StoryCorps: A Daughter Remembers Her Mom, A Single Mother Of 10 Maria Rivas stepped in as caretaker when her aging mother, Julia Medina, began having health complications. After Julia's death, a nostalgic photo reminds Maria of their life together.

A Daily Mother-Daughter Moment Documented Forever

  • Download
  • <iframe src="https://www.npr.org/player/embed/762073175/762643569" width="100%" height="290" frameborder="0" scrolling="no" title="NPR embedded audio player">
  • Transcript

RACHEL MARTIN, HOST:

The StoryCorps Legacy project gives people a chance to remember loved ones lost to serious illnesses. Julia Medina was a single mom who raised 10 children while working as a cleaning woman in Fresno, Calif. In the last years of her life, her daughter, Maria Rivas, took care of her. Maria remembered her mom with Caroline Dezan, a social worker at a hospice center.

MARIA RIVAS: She was strong. I remember once when the vice principal of the junior high kicked me out because I was chewing gum. And she went up to the school and said, I need to talk. And he put his fingers in his ears because he didn't want to listen. I thought she was going to whack him.

CAROLINE DEZAN: (Laughter).

RIVAS: My mom reached across that desk, pulled his hands out. And she goes, you're going to listen to me. My daughter was just chewing gum. She's a good student. She needs to be in school.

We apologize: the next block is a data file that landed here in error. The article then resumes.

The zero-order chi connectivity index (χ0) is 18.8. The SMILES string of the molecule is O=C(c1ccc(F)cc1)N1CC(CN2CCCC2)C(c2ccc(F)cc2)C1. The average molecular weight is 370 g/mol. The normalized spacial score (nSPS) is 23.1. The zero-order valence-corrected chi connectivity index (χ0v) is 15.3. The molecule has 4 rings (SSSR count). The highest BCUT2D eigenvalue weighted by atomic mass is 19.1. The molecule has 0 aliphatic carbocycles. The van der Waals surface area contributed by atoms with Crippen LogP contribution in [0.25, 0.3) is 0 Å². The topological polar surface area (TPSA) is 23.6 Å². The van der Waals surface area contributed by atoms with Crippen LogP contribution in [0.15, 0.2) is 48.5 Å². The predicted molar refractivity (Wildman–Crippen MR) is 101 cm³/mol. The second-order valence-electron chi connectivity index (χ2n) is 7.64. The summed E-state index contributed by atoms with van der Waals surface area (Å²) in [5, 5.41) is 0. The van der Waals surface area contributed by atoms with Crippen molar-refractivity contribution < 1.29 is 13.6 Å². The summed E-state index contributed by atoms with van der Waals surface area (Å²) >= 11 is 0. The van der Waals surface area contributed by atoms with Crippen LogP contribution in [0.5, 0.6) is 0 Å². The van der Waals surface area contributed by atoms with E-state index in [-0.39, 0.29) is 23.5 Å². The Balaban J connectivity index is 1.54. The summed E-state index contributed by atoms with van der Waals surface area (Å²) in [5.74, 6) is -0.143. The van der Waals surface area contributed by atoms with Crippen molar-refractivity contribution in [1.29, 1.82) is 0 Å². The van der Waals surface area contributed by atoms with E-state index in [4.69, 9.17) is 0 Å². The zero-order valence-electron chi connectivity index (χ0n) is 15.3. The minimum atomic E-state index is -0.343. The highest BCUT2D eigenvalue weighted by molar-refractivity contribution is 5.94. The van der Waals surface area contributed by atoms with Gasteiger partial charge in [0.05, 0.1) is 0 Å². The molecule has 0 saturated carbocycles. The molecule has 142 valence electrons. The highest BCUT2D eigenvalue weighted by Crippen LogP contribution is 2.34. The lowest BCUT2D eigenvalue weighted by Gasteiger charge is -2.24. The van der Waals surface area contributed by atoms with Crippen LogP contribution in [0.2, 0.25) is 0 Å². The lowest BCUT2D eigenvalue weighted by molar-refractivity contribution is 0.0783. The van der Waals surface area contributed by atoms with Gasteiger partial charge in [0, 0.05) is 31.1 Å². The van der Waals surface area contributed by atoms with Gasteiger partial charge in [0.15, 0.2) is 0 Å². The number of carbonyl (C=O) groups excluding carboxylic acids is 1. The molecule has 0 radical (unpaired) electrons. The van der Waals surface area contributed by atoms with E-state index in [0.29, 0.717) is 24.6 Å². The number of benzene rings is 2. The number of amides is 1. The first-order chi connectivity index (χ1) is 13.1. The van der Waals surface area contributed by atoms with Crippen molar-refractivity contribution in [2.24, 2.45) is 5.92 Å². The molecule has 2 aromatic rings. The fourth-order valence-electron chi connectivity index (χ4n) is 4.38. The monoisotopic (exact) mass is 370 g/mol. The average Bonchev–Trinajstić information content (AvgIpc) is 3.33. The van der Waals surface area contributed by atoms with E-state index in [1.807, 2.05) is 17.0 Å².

And she stood there with her arms crossed. And that guy looked at my mom and said, Maria can go back to class now. I was, like, so proud of her. I'm like, man, she's strong.

DEZAN: That's mom.

RIVAS: Yeah, that's mom. As hard work as she did, her skin was so soft. And I used to love to always touch her skin. I was kind of a pest, I guess. I would sit right next to her. And I would grab her cheek. And I would pull her skin up like a tent, you know. And she would go, ay, stop it, mija. And then years later as she got older, after I'd bathe her, I'd put the lotion on her. I was like, oh, I get to touch her and feel her skin. And I really, really, really miss that.

Whenever I'd leave, my mom would step out on the porch and she'd wave. And I knew that one day she wasn't going to be out there to wave at me. So I said, I need to take a picture of her waving. And I'm so, so happy I took this picture, because before I go to work and I'm heading out the door, I always open the door back up and I go, bye, Mom. And I wave at her - wave at her picture. I miss her waving. I miss that.

(SOUNDBITE OF CHRIS ZABRISKIE'S "THAT KID IN FOURTH GRADE WHO REALLY LIKED THE DENVER BRONCOS")

MARTIN: Maria Rivas remembering her mom, Julia Medina, as part of StoryCorps' Legacy project. Their interview will be archived, along with hundreds of thousands of others, at the Library of Congress.

Copyright © 2019 NPR. All rights reserved. Visit our website terms of use and permissions pages at www.npr.org for further information.

NPR transcripts are created on a rush deadline by an NPR contractor. This text may not be in its final form and may be updated or revised in the future. Accuracy and availability may vary. The authoritative record of NPR’s programming is the audio record.